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LETTER TO THE EDITOR
Year : 2013  |  Volume : 12  |  Issue : 3  |  Page : 191  

"Obesity paradox" or methodologic error


Department of Cardiology, Medicana International Ankara Hospital, Sogutozu, Cankaya, Ankara, Turkey

Date of Web Publication5-Sep-2013

Correspondence Address:
Ali Cevat Tanalp
Department of Cardiology, Medicana International Ankara Hospital, Sogutozu, Cankaya-06520, Ankara
Turkey
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Source of Support: None, Conflict of Interest: None


DOI: 10.4103/1596-3519.117633

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How to cite this article:
Tanalp AC. "Obesity paradox" or methodologic error. Ann Afr Med 2013;12:191

How to cite this URL:
Tanalp AC. "Obesity paradox" or methodologic error. Ann Afr Med [serial online] 2013 [cited 2020 Aug 9];12:191. Available from: http://www.annalsafrmed.org/text.asp?2013/12/3/191/117633

Sir,

Oyedeji at et al., [1] reported positive correlation between body mass index (BMI) and conventional echocardiographic parameters. [1] Left ventricular systolic functions were higher in obese subjects and authors concluded that cardiac functions were better in obese subjects which is compatible with obesity paradox. There is a strong relationship between obesity and major cardiovascular risk factors such as diabetes, hypertension, and dyslipidemia. However, obese patients with myocardial infarction (MI) have lower mortality which is defined as obesity paradox. [2] Conventional ejection phase indices are largely volume-dependent and are very much influenced from preload and afterload. The circulation is hyperdynamic in the obese population because of the increased metabolic demand and blood volume. Preload and afterload are increased as a result of the elevated peripheral vascular resistance. [3] The preservation of preload dependent systolic function parameters in the early phases of obesity is demonstrated by Garavaglia et al. [4] In a previously presented study by me and my colleagues left ventricular systolic functions were similarly elevated with conventional methods, however reevaluation with tissue Doppler study demonstrated systolic dysfunction. [5] Although standard echocardiographic methods failed to identify systolic dysfunction in the obese patients, the systolic myocardial velocity (Sm) was decreased by tissue Doppler imaging in the moderately and significantly obese subjects. [5] In my opinion this study should be verified by novel advanced echocardiographic methods.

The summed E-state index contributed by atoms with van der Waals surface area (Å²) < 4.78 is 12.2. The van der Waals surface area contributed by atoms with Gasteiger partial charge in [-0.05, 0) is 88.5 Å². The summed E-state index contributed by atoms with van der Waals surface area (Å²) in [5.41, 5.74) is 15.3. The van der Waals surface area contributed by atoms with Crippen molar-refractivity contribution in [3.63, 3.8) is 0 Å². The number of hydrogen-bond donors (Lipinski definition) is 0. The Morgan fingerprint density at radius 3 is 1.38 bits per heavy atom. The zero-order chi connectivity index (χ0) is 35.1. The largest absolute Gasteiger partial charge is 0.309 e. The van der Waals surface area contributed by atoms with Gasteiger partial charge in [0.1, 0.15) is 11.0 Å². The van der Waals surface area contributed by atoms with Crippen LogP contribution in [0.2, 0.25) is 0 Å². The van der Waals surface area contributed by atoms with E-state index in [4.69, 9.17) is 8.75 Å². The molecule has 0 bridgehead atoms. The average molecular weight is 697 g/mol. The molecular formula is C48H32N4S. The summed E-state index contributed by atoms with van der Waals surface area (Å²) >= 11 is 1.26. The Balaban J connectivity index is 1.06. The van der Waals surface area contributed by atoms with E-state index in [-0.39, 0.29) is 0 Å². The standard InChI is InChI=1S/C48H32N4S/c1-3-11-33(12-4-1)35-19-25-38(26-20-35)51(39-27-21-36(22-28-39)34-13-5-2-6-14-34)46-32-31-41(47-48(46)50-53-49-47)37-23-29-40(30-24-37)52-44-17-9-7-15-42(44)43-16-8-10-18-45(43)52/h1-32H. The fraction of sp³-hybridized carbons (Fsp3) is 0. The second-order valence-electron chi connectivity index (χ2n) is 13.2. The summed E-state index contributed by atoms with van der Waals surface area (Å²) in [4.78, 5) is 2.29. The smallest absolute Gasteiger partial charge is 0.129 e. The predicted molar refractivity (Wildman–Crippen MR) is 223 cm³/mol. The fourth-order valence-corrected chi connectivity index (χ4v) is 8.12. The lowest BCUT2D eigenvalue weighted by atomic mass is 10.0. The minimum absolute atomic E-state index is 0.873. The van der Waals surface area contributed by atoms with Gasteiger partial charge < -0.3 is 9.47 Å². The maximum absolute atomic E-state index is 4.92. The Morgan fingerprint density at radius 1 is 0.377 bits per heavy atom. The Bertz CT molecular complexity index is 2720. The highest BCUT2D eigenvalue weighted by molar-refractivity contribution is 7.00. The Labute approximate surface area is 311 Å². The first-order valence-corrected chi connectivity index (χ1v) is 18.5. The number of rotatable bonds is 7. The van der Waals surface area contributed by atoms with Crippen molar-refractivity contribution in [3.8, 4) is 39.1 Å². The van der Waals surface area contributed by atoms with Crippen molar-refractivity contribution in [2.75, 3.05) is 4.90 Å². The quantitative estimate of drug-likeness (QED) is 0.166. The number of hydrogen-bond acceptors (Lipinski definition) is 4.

References Top

1.Oyedeji AT, Balogun MO, Akintomide AO, Sunmonu TA, Adebayo RA, Ajayi OE. The "obesity paradox" in Nigerians with heart failure. Ann Afr Med 2012;11:212-6.  Back to cited text no. 1
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2.Das SR, Alexander KP, Chen AY, Powell-Wiley TM, Diercks DB, Peterson ED, et al. Impact of body weight and extreme obesity on the presentation, treatment, and in-hospital outcomes of 50,149 patients with ST-Segment elevation myocardial infarction results from the NCDR (National Cardiovascular Data Registry). J Am Coll Cardiol 2011;58:2642-50.  Back to cited text no. 2
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3.de Divitiis O, Fazio S, Petitto M, Maddalena G, Contaldo F, Mancini M. Obesity and cardiac function. Circulation 1981;64:477-82.  Back to cited text no. 3
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4.Garavaglia GE, Messerli FH, Nunez BD, Schmieder RE, Grossman E. Myocardial contractility and left ventricular function in obese patients with essential hypertension. Am J Cardiol 1988;62:594-7.  Back to cited text no. 4
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5.Tanalp AC, Bitigen A, Cevik C, Demir D, Ozveren O, Tigen K, et al. The role of tissue Doppler study in the assessment of left ventricular dysfunction in obesity. Acta Cardiol 2008;63:541-6.  Back to cited text no. 5
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